Also, can you tell us anything about toxoplasma gondii in the soil that comes along with most foods (since food isn't usually washed much)?(Maybe that's off topic though, but never figured that out. Toxoplasma gondii is very common in soil so you could presumably catch it from the soil on raw vegetables etc. but I've never heard anything about it. Soil is part of the parasite's life cycle, and how mice get infected.)

Hanish Patel

Does Thomas Malthus' 'dismal science' come to mind in relation to today's rising food and energy costs. Will global demand outstrip supply?


Ty, comment 12,

Increasing economic pressures on wheat farmers; at present cereal prices?

Main theme:

Which particular agricultural subsidy probably does most damage to the US economy?

And which probably does most damage to third world farmers' living standards?


How does urban planning affect agriculture?

In architecture school, urban planning discussions focus only on work-home commute and walkability. It was almost expected that raw materials will come from a centralized area (China?) out of the urban areas.

How big a challenge is it to provide food with the current urban planning model? Is there something that can be improve in planning for the better utilization agricultural resources? Which country do you think is best at managing agricultural resources?


I have three questions:

1) Knowing the vast amount that you do about global agriculture, what sort of unique food choices do you make in light of that knowledge (e.g., are there certain foods you avoid? certain risks from certain foods/nations/etc.? do you wash certain foods extra well? etc.)

2) What are some facts that would surprise us about agriculture?

3) If you could overhaul American agriculture, what would you do (and if there is a particular crop you would change to, what is it)?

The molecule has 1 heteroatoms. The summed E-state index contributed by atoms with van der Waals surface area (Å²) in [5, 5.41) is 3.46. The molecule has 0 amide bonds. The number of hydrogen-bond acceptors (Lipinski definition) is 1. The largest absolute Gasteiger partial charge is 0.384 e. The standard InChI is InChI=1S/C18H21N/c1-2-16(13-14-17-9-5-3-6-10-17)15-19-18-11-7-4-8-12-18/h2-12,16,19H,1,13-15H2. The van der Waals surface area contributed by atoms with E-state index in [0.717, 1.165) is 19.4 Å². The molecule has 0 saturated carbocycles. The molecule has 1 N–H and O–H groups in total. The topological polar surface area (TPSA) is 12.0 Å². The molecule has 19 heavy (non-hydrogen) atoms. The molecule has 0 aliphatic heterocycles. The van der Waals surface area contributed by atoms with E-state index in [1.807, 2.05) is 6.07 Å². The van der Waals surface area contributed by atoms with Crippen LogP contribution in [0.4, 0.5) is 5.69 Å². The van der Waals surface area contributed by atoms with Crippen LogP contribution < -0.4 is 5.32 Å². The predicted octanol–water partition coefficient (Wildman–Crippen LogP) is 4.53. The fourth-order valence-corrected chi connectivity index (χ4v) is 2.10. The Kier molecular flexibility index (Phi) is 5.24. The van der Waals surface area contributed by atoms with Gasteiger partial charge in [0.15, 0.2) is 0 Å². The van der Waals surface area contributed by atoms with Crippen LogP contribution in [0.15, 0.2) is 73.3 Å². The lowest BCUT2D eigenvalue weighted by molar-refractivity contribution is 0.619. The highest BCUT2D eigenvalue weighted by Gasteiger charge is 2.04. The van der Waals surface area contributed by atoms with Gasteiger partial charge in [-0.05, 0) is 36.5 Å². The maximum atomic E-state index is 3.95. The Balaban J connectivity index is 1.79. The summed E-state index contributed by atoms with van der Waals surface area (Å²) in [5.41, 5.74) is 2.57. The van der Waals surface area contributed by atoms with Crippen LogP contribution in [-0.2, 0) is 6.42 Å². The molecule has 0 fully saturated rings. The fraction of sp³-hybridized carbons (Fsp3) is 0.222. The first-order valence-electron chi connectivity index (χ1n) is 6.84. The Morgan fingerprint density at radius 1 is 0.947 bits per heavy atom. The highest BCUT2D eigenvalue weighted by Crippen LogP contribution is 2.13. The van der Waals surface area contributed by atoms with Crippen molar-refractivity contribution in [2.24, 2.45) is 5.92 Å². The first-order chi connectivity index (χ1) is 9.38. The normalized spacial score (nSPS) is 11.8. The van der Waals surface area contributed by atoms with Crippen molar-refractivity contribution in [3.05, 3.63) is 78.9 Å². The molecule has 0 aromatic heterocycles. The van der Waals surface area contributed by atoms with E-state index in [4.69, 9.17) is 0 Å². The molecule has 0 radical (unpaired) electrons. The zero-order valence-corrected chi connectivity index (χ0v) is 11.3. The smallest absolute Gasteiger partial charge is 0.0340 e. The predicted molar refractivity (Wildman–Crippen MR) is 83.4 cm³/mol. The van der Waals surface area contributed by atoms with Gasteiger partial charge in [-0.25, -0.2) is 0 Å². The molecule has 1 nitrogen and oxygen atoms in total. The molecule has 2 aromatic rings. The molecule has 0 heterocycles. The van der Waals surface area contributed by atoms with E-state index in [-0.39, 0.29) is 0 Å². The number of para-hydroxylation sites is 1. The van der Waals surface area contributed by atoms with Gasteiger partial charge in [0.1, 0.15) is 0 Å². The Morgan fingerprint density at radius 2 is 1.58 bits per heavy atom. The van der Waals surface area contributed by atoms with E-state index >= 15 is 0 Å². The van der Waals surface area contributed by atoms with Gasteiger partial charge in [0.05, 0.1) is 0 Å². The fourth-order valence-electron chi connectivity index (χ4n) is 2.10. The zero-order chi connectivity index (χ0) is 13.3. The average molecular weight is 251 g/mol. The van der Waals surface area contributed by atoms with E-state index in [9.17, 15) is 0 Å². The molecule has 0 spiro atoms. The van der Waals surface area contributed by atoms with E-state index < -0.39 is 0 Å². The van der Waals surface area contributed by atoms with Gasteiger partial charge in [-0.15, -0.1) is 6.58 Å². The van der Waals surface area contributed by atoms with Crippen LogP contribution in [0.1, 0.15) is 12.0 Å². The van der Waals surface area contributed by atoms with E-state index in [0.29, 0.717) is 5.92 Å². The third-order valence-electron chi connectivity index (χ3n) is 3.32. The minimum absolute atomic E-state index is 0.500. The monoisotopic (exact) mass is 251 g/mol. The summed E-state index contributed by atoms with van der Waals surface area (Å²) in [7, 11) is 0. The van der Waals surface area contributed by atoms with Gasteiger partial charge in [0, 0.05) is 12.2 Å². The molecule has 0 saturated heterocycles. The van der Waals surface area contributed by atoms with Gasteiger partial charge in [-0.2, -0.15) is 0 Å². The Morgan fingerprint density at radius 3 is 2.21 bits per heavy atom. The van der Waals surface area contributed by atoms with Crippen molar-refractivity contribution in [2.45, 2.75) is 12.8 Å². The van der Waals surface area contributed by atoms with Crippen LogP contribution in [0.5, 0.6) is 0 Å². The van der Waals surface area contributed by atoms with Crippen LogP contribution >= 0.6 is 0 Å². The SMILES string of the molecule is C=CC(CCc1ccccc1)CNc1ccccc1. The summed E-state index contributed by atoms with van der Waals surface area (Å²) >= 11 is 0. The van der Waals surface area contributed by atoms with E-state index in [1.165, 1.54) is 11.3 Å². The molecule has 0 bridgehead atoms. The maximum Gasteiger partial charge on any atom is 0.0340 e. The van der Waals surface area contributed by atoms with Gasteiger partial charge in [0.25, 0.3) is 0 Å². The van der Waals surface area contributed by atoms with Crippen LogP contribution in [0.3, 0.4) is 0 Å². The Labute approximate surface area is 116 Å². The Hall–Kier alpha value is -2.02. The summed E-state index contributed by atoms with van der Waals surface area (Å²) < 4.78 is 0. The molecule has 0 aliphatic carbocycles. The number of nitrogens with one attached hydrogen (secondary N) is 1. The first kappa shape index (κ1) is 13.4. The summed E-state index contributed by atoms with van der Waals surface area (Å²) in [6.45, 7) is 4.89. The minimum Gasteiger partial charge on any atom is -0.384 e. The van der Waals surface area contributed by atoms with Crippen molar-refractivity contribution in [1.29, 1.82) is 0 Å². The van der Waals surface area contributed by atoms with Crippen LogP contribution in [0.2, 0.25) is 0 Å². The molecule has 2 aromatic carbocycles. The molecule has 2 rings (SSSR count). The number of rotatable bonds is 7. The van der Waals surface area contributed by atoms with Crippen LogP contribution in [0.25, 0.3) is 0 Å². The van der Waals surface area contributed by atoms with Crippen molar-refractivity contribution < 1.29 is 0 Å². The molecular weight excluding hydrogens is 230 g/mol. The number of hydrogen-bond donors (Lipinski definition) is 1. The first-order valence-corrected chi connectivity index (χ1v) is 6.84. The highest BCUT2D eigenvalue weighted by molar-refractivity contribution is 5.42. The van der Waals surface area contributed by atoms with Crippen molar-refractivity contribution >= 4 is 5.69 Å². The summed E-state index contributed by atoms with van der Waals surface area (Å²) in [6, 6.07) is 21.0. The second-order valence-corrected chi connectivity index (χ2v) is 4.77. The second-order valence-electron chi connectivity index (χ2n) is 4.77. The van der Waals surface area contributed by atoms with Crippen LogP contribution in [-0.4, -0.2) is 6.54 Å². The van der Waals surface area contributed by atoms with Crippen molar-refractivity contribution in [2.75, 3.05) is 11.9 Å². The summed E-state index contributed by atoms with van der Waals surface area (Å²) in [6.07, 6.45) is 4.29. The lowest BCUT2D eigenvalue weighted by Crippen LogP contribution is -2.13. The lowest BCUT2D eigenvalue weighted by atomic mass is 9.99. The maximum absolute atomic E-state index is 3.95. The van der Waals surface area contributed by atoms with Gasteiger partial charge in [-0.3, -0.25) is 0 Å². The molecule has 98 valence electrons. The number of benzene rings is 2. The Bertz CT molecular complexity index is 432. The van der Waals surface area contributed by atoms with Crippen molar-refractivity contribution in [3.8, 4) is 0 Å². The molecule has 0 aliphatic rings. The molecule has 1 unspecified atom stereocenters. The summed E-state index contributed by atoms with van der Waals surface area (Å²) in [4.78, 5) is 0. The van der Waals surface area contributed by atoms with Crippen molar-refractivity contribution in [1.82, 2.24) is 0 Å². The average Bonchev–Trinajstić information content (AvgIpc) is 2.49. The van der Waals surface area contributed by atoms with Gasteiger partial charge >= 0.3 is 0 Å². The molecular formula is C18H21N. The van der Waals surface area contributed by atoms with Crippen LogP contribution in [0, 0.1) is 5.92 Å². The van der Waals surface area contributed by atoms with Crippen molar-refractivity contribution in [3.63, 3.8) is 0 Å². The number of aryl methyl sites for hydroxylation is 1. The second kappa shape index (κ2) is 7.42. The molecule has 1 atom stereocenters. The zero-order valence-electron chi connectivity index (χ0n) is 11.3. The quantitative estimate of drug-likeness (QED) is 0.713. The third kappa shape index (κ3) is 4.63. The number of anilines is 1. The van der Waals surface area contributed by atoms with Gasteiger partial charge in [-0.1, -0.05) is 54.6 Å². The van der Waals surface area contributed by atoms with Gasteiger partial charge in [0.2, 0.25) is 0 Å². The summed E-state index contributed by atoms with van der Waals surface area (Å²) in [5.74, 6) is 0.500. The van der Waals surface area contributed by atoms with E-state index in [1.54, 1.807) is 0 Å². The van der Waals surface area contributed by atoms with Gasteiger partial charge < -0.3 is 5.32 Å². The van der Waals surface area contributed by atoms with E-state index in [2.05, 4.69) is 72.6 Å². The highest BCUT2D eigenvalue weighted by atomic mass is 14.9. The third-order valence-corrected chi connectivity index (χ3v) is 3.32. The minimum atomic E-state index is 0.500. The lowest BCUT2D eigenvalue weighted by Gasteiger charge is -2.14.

Thank you--I look forward to your responses!


Are sugar beets a better alternative for ethanol production?


How much would a gallon of milk cost tomorrow, in Chicago, if the dairy subsidies were eliminated today?

Jack T.

Many things have been suggested about the current cattle and chicken industry regarding the treatment of animals. However, most of the industries policies surround efficiency, profit, and bringing extremely cheap meat to the American dinner table. If large farming complexes were to use more traditional grazing/butchering techniques how dramatically would this affect the price? How would this affect the environment? Would more pollution/land impact rise from increased trucking and larger amounts of land for the animals?

Thank you


What do you think of Cuba's recent decision to liberate some of its farmland (NYT, June 19)

H Dizzle

I was a vegetarian for six years in my youth and now that I'm back to the typical American diet, I still want more answers about the meat that I buy.

Even a t-shirt gives you more information about the product than meat at the grocery store. You can find out where it was manufactured and of what it is made.

I am wondering how much effort would be necessary and how feasible it would be to pass legislation forcing the meat industry to put a label on every packaged meat product telling me:

1. from which farm it came

2. where it was processed

3. what day it was processed

4. in what conditions was it raised

5. what it was fed

There could be even more information on a package of meat, but these would ease my mind the most. I'd love to be able to support local farmers (and, selfishly, get the freshest meat available). I think the public demanding to be more informed is way past due.



Is there any evidence to support that agricultural subsidies contribute to obesity?

I can answer that by way of the New York Times: yes.

Ben Karol

What crops do you think are under subsidized or utilized? Do you think algae and palm oil farms will be able to provide sufficient oil for biofuels? What ever happened to government food programs that handed out surplus supply do those work better or worse than subsidies? At least food banks ended up with something on the shelves (Mmmmm government cheese)


Do you have any advice for college students who want to be Agricultural Economists? Would a PhD in an economics department or in agricultural and resource economics be a better program?